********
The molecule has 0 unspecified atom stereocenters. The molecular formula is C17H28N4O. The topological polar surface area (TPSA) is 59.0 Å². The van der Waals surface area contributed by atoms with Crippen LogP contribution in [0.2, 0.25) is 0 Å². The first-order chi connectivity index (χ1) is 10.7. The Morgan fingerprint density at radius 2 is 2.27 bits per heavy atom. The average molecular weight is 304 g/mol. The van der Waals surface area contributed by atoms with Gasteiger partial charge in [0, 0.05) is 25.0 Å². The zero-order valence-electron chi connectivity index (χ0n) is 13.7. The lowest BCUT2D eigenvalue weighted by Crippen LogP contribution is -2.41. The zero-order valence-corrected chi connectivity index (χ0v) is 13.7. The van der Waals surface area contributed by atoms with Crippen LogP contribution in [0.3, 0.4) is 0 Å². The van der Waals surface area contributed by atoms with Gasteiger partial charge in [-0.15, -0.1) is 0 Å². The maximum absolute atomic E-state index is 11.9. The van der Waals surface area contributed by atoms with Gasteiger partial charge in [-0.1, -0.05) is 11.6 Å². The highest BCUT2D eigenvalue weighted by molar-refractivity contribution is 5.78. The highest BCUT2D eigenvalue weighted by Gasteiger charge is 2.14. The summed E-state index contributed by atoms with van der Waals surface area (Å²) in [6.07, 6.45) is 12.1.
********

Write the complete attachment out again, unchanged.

The molecule has 0 unspecified atom stereocenters. The molecular formula is C17H28N4O. The topological polar surface area (TPSA) is 59.0 Å². The van der Waals surface area contributed by atoms with Crippen LogP contribution in [0.2, 0.25) is 0 Å². The first-order chi connectivity index (χ1) is 10.7. The Morgan fingerprint density at radius 2 is 2.27 bits per heavy atom. The average molecular weight is 304 g/mol. The van der Waals surface area contributed by atoms with Gasteiger partial charge in [0, 0.05) is 25.0 Å². The zero-order valence-electron chi connectivity index (χ0n) is 13.7. The lowest BCUT2D eigenvalue weighted by Crippen LogP contribution is -2.41. The zero-order valence-corrected chi connectivity index (χ0v) is 13.7. The van der Waals surface area contributed by atoms with Crippen LogP contribution in [0.3, 0.4) is 0 Å². The van der Waals surface area contributed by atoms with Gasteiger partial charge in [-0.15, -0.1) is 0 Å². The maximum absolute atomic E-state index is 11.9. The van der Waals surface area contributed by atoms with Gasteiger partial charge in [-0.1, -0.05) is 11.6 Å². The highest BCUT2D eigenvalue weighted by molar-refractivity contribution is 5.78. The highest BCUT2D eigenvalue weighted by Gasteiger charge is 2.14. The summed E-state index contributed by atoms with van der Waals surface area (Å²) in [6.07, 6.45) is 12.1.